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Thursday, 21 March, 2002, 17:34 GMT
Neeson bares chest to Broadway
Neeson appearing in The Phantom Menace
Neeson appearing in The Phantom Menace
Northern Ireland-born actor Liam Neeson is creating quite a sensation on Broadway - not least for the fact he has been taking off half of his clothes.

Neeson, from Ballymena, has been revealing his torso in a new production of Arthur Miller's 1953 classic, The Crucible, at the Virginia Theatre in New York.

He is playing opposite Laura Linney, Brian Murray and Anne Pitoniak, as a husband who is accused of adultery during the Salem Witch Trials of the 17th century.

But the show has proved so popular that its 16-week run has completely sold out.

He has just come in from working in the fields and takes off his shirt to wash his chest

Richard Kornberg
Theatre agent

Richard Kornberg, the agent for the Virginia Theatre, said he knew the play would be popular but the extra attraction of a partially-clothed Neeson may have helped boost ticket sales.

"He is a very big star," Mr Kornberg told BBC News Online in Belfast.

"He has had excellent reviews. Critics have said how brilliant Liam Neeson is - only a few have mentioned that he takes off his shirt. They say he is a very sensual character.

"But if you were female and had come to see the show - the fact he takes off his shirt could be a bonus."

Neeson's character removes his clothing to reveal a bare chest in the second half of the play which is running until 8 June.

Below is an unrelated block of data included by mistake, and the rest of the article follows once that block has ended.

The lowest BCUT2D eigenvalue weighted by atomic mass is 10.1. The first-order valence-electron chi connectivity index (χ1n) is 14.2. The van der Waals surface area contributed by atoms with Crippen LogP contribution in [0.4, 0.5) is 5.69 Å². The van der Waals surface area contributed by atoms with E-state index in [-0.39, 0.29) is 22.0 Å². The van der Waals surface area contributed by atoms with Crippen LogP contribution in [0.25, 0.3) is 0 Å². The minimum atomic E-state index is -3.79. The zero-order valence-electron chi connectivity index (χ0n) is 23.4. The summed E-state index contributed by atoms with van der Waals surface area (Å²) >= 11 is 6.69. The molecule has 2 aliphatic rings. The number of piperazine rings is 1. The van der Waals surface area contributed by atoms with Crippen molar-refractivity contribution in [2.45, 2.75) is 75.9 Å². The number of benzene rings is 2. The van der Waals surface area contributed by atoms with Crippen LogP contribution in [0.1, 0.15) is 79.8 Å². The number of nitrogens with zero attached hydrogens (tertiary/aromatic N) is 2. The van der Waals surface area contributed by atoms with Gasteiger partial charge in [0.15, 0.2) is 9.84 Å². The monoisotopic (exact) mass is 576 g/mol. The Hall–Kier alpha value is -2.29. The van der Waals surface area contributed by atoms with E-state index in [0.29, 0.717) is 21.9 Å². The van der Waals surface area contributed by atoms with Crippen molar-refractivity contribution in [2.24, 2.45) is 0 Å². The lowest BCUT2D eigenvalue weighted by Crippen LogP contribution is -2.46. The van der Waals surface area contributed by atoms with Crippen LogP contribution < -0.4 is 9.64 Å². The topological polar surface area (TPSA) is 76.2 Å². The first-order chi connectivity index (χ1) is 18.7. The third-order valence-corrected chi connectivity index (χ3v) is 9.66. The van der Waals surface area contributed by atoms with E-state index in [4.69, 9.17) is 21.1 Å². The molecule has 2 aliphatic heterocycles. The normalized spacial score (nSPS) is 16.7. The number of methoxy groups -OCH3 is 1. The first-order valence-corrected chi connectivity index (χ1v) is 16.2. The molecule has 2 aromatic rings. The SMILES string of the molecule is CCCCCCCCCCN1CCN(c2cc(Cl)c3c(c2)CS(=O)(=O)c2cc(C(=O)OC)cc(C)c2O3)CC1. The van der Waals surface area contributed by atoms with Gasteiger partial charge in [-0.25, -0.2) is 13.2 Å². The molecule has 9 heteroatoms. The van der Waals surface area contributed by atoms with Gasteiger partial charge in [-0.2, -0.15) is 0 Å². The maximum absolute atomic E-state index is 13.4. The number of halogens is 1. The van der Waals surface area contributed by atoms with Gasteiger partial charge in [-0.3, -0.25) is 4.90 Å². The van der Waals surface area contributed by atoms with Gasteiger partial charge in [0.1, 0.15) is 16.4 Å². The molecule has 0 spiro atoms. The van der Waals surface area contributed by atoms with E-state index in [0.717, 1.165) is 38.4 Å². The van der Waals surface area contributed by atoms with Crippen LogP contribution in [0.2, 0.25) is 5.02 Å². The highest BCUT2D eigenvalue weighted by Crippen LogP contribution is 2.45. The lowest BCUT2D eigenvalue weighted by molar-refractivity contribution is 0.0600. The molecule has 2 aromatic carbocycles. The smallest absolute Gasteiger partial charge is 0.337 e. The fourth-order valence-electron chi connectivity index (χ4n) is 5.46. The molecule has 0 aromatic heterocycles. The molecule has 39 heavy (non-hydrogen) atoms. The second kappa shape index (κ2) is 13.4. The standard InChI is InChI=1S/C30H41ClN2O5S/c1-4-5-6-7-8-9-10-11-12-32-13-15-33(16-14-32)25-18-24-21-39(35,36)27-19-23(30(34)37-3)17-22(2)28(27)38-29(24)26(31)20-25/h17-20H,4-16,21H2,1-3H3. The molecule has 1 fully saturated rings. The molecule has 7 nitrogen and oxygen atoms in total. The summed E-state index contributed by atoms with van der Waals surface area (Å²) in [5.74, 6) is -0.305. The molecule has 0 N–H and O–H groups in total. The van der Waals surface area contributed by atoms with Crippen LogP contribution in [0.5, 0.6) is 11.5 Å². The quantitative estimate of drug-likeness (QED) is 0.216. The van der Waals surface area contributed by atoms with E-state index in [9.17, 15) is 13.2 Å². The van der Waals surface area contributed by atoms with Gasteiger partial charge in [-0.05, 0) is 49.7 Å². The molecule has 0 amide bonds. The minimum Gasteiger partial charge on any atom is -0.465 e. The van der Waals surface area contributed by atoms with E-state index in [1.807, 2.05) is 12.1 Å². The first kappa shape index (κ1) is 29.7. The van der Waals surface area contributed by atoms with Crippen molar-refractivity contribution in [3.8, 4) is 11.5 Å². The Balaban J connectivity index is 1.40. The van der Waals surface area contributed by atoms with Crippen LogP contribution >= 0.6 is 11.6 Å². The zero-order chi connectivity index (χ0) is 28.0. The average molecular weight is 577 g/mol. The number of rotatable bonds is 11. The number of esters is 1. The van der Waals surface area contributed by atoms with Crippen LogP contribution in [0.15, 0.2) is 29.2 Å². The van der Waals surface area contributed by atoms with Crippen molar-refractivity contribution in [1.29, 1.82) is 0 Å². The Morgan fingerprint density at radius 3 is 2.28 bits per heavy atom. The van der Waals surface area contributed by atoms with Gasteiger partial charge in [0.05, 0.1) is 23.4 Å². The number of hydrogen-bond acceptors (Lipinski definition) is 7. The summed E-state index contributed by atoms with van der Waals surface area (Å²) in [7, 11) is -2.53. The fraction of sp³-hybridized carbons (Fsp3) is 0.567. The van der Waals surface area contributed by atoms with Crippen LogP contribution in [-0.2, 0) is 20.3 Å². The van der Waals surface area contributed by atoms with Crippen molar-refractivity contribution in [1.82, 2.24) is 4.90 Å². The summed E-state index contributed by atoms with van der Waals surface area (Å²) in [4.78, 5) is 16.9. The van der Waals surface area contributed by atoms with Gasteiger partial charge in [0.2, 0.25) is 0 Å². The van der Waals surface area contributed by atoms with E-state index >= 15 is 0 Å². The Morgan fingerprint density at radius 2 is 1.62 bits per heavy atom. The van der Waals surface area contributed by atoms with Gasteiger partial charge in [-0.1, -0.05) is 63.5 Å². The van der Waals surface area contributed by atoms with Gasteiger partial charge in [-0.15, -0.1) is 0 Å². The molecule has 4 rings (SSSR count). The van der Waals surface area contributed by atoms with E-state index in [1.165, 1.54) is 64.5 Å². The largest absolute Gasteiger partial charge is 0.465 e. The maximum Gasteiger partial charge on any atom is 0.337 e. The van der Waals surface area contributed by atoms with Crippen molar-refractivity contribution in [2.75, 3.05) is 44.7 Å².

Liam Neeson: Creating a stir on Broadway
Liam Neeson: Creating a stir on Broadway

Mr Kornberg said: "He has just come in from working in the fields and takes off his shirt to wash his chest, face and hands prior to eating dinner.

"It's off for about 30 seconds and then he puts it on again."

However, Mr Kornberg denied recent newspaper reports that security guards were surrounding the theatre to stop anyone from taking a photograph of Neeson.

"There has been no additional security," he said.

"The only time we have additional security is if it was an opening night - and that would be because of the type of people in the audience, not because of an actor."

Critics have hailed the show a huge success.

USA Today said Neeson was "exquisite in the role, exuding a powerful, instinctive stage presence and a rigorous dignity that makes his downfall shattering."

New York Post theatre critic Clive Barnes said: "No praise can be too high for Neeson.

"He consistently appears much happier and even larger on stage than on screen."


Neeson was nominated for an academy award for his portrayal of a German businessman who prevented thousands of Jews from being sent to Nazi death camps in Steven Spielberg's Schindler's List.

Another of his most prominent roles in recent years has been his portrayal of Irish rebel leader Michael Collins.

Neeson also starred in Star Wars Episode One: The Phantom Menace, Rob Roy and Suspect.

He was awarded the OBE in the 2000 New Year's Honours list.

Before taking to the stage, he was a boxer and a forklift truck driver.

He was spotted by film director John Boorman while acting at Dublin's Abbey Theatre. He then appeared in Boorman's film Excalibur in 1981.

See also:

13 Nov 00 | Entertainment
Neeson auctions Jedi lightsabre
15 Jul 99 | Entertainment
Neeson headlines Star Wars premier
08 Mar 00 | Northern Ireland
Dispute over Liam Neeson honour
13 Feb 01 | Northern Ireland
Neeson auction rallies Hollywood stars
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